House of Shade Ep 3 - Smart Contracts
Link to video: https://www.youtube.com/watch?v=vpfltSOQ1ng
In this article I’m giving you a quick summary about the 3rd House of Shade Podcast which just launched today (21st of March 2022).
At the moment it’s 3 people working internally on the contracts for Shade Protocol. Guy Garcia who is one of these three people is pretty sure that they going to expand in the future. So they’ll be more than just three people.
There will be DApps that will be build on top of Shade Protocol. Mohammed Patla who is also working internally on the contracts for Shade Protocol said that there are now three big and two small teams working on projects that are being build on top of Shade Protocol. He mentioned that one is already very close to completion.
If you’re very new to crypto and don’t know what a smart contract is you can skip to 11:55 of the video where Guy Garcia gives a very good explanation about the topic which also can be understood by people without any technical background. Anyway I’ll give you a link for a more detailed video that explains smart contracts from the ground up.
What’s the difference between normal smart contracts and smart contracts on the Secret Network?
The best way to describe Secret Network smart contracts is “programmable privacy”. When you’re developing a smart contract on the Secret Network you can make public as much information as you want but if there are parts or things you don’t want to be accessible publicly these things doesn’t have to be accessible publicly. With a normal smart contract like on the Ethereum blockchain EVERYTHING is public by default. So there is no way to hide or protect information on the blockchain. In general you can decide on Secret Network which information is accessible by an individual or by public.
Smart contracts on the Secret Network are written in Rust which is a programming language widely used throughout a variety of different industries. On the contrary Solidity which is the programming language for Ethereum smart contracts is only used for smart contracts on EVM compatible blockchains like Ethereum itself, Binance Smart Chain, Polygon and some more. So it’s way more easy to find programmers that can use Rust because of the above mentioned points than finding programmers that can code in Solidity. Even if the programmer has not programmed smart contracts before it’s more easy to get started in Rust than in Solidity.
Core Smart Contracts on Shade Protocol
Mohammed Patla said on this interview that the core contracts are a minting contract, an oracle contract, a staking contract and a treasury contract. There will be a contract on its own for staking derivatives and one for lending.
The staking derivatives contract will definitely coming out before the launch of Shade Protocol mainnet. As mentioned above the staking derivatives contract will be a standalone contract.
Here is a list of the sequence which contracts will come out first:
- Minting and reminting of Silk
Some of the contracts will launch together because they’re heavily depending on each other. For example minting depends on treasury and vice versa. Staking depends on treasury and governance depends on staking. They will all work in a synergy fashion.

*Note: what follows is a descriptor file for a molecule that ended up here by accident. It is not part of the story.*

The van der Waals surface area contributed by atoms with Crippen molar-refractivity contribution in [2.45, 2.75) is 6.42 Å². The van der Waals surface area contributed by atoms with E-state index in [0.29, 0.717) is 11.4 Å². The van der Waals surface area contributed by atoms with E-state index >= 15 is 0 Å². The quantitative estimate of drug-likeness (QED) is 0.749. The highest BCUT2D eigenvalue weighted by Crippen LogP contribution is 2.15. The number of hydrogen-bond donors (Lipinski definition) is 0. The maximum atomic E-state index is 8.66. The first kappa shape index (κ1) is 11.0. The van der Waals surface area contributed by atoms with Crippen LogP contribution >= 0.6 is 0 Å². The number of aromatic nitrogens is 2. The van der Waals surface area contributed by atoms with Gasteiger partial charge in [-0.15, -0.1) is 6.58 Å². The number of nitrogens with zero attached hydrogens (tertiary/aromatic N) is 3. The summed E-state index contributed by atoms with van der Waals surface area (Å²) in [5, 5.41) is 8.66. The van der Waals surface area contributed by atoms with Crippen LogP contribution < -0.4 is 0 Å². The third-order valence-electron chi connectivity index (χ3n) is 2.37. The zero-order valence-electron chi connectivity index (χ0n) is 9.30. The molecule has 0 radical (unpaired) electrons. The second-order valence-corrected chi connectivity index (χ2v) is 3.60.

Which contract is or was the hardest one to work on?
According to Guy Garcia it was the airdrop contract because it is the first contract that everybody is using. It needs to be secure and obviously it needs to not get hacked. For him it was very scary because it defines what happens in the future for Shade protocol. He also mentioned there were some issues with the airdrop and the Terra network.
Process of Shade Contract Development
- What is the user really looking for when he’s interacting with the smart contract?
- What is a DAO member looking for when he’s interacting with the contracts?
These are one of a few questions that the Shade team asks themselves before they’re planning what needs to be done. With these questions in mind they make a list of what features need to be implemented and really scope it out what goes into the launches.
Once they are done with this overview the team takes a more detailed look at these things and make a plan how these things can be implemented in or as smart contracts.
It is very important for the team that the user has a very smooth experience when interacting with the contracts so they try to get as much done in one transaction which makes it a better experience for the user instead of signing multiple transactions. Signing multiple transactions could be also expensive for the user.
The last part of the development is the implementing which is also the easiest part according to Guy Garcia because everything was well planed before.
Impacts of Secret Network Upgrades on Shade
The most important upgrade will be the support of crosschain smart contracts which could give Shade the possibility to do smart contracts in other cosmwasm enabled blockchains. For example if there is something which doesn’t matter if it’s public or not it could be deployed on other chains where gas fees are cheaper so the enduser can save money as well. This could lead to a multichain Shade Protocol service.
The most important thing is that SNIP tokens can be used crosschain. This would make $SHD and $SILK available on Osmosis, JunoSwap and many more DEXes. The possibilities are endless.
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